Regard the navigation bar as the backbone of a website. Its most important function is the ease of use and accessibility. This can be optimised through logical categorisation and hierarchy of information. The main goal is to land the user on the desired page with the least number of clicks.
15 Add sidebar content
Most blogs have a sidebar that gives quick access to archives, blogrolls, etc. Add one to yours by using the dividing line sketch rotated to vertical, and use the same backgrounds for headings. Define the colour of the links and render your link text in this colour to see how the site will look.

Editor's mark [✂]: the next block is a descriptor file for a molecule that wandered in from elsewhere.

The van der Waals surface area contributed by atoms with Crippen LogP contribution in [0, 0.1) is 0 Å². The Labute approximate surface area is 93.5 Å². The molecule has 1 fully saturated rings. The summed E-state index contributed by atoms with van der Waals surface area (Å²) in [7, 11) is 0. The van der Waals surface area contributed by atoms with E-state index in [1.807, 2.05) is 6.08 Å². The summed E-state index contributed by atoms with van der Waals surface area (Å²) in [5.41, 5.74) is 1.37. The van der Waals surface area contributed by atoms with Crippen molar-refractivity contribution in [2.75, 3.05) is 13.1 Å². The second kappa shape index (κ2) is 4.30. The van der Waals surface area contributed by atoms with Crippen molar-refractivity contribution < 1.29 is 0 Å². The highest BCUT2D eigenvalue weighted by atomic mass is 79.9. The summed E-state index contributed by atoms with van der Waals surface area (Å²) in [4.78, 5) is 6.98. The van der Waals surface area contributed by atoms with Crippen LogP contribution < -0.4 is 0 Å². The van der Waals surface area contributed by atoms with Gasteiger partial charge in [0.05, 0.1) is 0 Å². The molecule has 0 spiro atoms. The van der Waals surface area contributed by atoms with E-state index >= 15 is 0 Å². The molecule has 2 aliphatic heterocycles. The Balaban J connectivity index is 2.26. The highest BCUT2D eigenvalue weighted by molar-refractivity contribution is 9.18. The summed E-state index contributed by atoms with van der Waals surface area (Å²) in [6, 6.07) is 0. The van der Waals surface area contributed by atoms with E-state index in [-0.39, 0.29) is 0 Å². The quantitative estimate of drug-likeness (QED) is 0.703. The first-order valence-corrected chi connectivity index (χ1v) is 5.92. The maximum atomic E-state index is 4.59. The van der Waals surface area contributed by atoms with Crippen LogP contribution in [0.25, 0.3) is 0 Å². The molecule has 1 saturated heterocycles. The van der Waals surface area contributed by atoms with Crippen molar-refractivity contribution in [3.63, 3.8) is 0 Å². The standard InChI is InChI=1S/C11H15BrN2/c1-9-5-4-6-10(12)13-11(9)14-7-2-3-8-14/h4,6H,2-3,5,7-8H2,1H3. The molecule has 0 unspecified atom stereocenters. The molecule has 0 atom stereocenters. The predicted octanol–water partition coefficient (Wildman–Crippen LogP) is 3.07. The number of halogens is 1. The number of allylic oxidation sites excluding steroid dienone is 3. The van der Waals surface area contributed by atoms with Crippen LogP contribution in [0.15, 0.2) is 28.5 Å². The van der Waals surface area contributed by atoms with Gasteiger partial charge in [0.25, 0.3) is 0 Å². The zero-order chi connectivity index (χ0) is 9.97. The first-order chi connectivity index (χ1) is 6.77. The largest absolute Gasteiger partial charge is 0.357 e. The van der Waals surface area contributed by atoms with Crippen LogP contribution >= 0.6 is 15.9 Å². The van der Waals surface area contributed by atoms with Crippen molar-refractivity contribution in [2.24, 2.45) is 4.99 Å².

16 Beach canvas
When designing a background, always consider how it looks with the whole design. Think of it as the stage for the content to comfortably rest on. We created a sand-inspired canvas to convey the feeling of a beach vacation. Also, its subdued colours are a nice complement to the vivid colours of the banner.
To achieve the background texture, we created a gradient, overlaid a sand texture image and added a vector mask. Here, we applied a black-and-white gradient for a nice disappearing effect on the sand image. The sand texture was kept as only a portion of the background, as otherwise it would be too busy.
18 Icon illustrations